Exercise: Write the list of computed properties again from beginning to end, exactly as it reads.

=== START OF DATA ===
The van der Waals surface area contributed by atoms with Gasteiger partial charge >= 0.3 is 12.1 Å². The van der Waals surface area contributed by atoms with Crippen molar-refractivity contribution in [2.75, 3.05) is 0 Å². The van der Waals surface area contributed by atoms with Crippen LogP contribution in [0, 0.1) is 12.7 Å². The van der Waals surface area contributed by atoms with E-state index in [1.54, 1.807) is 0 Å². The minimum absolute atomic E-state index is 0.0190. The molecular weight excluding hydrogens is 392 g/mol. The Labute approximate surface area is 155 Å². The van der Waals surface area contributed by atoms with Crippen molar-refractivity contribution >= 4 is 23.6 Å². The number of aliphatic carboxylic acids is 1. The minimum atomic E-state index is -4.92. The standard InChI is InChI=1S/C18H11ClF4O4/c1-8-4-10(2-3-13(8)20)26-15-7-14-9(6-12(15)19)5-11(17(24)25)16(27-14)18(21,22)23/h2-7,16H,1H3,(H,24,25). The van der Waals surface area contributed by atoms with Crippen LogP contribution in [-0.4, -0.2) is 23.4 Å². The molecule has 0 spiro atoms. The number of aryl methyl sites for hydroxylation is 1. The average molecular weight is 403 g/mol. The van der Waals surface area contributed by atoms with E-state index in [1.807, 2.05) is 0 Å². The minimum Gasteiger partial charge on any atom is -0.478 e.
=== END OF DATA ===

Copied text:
The van der Waals surface area contributed by atoms with Gasteiger partial charge >= 0.3 is 12.1 Å². The van der Waals surface area contributed by atoms with Crippen molar-refractivity contribution in [2.75, 3.05) is 0 Å². The van der Waals surface area contributed by atoms with Crippen LogP contribution in [0, 0.1) is 12.7 Å². The van der Waals surface area contributed by atoms with E-state index in [1.54, 1.807) is 0 Å². The minimum absolute atomic E-state index is 0.0190. The molecular weight excluding hydrogens is 392 g/mol. The Labute approximate surface area is 155 Å². The van der Waals surface area contributed by atoms with Crippen molar-refractivity contribution >= 4 is 23.6 Å². The number of aliphatic carboxylic acids is 1. The minimum atomic E-state index is -4.92. The standard InChI is InChI=1S/C18H11ClF4O4/c1-8-4-10(2-3-13(8)20)26-15-7-14-9(6-12(15)19)5-11(17(24)25)16(27-14)18(21,22)23/h2-7,16H,1H3,(H,24,25). The van der Waals surface area contributed by atoms with Crippen LogP contribution in [-0.4, -0.2) is 23.4 Å². The molecule has 0 spiro atoms. The number of aryl methyl sites for hydroxylation is 1. The average molecular weight is 403 g/mol. The van der Waals surface area contributed by atoms with E-state index in [1.807, 2.05) is 0 Å². The minimum Gasteiger partial charge on any atom is -0.478 e.